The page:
Urban Construction  


Archive: The Capital City of Berlin - Documentation

From the Moabiter Werder to the Spreebogen

Map - From the Moabiter Werder to the Spreebogen

At the southern end of the Paulstraße in Moabit is the former administration building of the Hamburg-Lehrter Freight Railway Station, a red-brick building from the 1930s under historical preservation, which was used by a trucking firm after the war. Since the renovation and a two-storey extension of the building (design by M. Drews, Berlin), an elementary school has been house-here. In addition, a two-storey double sports hall for school and public sports and a children's day-care center were built. The need for approx. 100 day-care places is especially due to the newly-built apartments on the Moabiter Werder. The location of the open spaces guarantees a great deal of sunshine during the day and offers protection from traffic noise. The design for the sports hall and children's day-care center is by the Bureau GKK & Partners. The construction of these social infrastructural measures belongs to the tasks of the development measure.

The Park at Bellevue Palace lies opposite; it was financed from the necessary ecological compensatory resources for the construction of the Federal Office of the President. Bellevue Palace on the other side of the Spree is the residence of the Federal President. The new administration building of the Office of the Federal President lies to the south of the restored palace grounds between old park trees. The architects of the elliptical building covered with black natural stone are Helmut Kleine-Kraneburg and Martin Gruber, Frankfurt am Main, prize winners of a realisation competition. The special characteristics of the 1996 - 1998 building include the glass-roofed inner courtyard which separates the external structure from the internal one, a long, extended rectangle. The State of Berlin created the conditions for a local plan for the new building.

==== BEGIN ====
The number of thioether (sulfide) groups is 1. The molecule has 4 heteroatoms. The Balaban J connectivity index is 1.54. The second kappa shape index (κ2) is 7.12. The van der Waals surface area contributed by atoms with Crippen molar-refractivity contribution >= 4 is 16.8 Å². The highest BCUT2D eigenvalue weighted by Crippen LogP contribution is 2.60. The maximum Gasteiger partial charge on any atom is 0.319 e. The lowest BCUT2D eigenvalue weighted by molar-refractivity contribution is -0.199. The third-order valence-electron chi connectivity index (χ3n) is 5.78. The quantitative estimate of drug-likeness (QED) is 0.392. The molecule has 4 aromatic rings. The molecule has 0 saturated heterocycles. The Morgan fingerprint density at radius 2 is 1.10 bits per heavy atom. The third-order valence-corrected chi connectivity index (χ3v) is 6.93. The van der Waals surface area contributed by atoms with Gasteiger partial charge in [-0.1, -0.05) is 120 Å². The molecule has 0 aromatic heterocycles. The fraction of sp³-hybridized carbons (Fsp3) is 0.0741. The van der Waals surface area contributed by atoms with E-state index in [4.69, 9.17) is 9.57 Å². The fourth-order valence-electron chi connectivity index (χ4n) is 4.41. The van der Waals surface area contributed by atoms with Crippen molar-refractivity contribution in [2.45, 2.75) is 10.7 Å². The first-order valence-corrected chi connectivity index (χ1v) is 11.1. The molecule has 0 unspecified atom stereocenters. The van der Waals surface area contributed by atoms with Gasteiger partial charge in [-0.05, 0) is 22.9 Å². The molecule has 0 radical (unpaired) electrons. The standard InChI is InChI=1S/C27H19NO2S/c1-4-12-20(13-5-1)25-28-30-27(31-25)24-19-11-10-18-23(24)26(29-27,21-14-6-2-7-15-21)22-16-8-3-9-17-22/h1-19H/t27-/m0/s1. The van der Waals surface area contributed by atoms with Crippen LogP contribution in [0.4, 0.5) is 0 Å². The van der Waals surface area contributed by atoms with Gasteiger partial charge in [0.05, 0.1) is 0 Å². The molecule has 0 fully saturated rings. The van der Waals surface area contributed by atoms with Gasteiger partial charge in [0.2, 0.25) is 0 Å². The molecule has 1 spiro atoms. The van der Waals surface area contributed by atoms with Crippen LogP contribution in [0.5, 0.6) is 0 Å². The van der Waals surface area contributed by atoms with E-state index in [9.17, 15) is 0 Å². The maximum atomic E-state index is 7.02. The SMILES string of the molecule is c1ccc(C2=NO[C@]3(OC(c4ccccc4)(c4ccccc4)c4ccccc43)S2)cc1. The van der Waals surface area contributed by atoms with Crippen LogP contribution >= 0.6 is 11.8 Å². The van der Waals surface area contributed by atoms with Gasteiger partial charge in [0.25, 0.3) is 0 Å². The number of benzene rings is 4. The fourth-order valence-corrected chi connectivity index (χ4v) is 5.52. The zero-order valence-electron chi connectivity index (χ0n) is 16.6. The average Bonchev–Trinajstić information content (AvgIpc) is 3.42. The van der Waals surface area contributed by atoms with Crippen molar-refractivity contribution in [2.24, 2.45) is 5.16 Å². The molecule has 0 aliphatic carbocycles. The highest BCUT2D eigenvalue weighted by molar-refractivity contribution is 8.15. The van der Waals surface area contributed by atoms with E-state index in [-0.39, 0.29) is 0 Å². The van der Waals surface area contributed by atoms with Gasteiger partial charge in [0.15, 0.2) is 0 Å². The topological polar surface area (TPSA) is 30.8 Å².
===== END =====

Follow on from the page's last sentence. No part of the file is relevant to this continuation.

On the northern side of the Spree we now walk along the shore promenade and enter the park on the Moabiter Werder. A total of approx. 5.2 hectares of green spaces have been newly set up on the Werder. The grounds once served as a customs railway station and were used as a storage area until the 1980s. The Federal Garden Show was supposed to be held here in 1995. The landscape architects Kienast, Vogt and Partners, Zurich won the 1990/91 competition for the design of the green spaces. Some time elapsed before the realisation of their ideas, however, because several adjustments had to be made to the new plans for the Parliamentary and Government Quarter, especially for the residential buildings of the Federation, the so-called "snake" and the atrium houses (architect: Georg Bumiller, Berlin). The up to 15-metre-wide shore promenade with its hedge sculptures, rows of trees and benches forms the backbone of the grounds. It leads to a spacious, openly-designed park with a meadow in which several thematic gardens are interspersed. The promenade from the Chancellor Garden to the Moltkebrücke, the continuation of the avenues from the Spreebogen to the Moabiter Werder and the green spaces around the customs packaging office were planned by landscape architects Seebauer, Wefers and Partners, Berlin. The green spaces were completed between 2000 and 2004.

We now ascend to Joachim-Karnatz-Allee from the shore promenade, between the surroundings of the Chancellor Park and the atrium houses. A small birch meadow was set up with an inlaid path and a long bench. Via Ingeborg-Drewitz-Allee we reach the Elizabeth-Abegg-Straße, where the Police and Fire Department for the Parliamentary Quarter, completed in 2004, is located, on the grounds of the former main customs office/packaging court. The architectural bureau Sauerbruch and Hutton, Berlin integrates the old remaining buildings, a fragment of the customs management building, and completes it with a clearly arranged extension. The old building takes in the police section, the entrance of which is reached via a footbridge from the street Alt-Moabit. The three-storey new building contains further office space for the police as well as the fire department with vehicles and equipment hall. The contrast between the relief-like sandstone and brick facade of the old building and the glass front of the new building with its flowing colour design in red and green is especially attractive.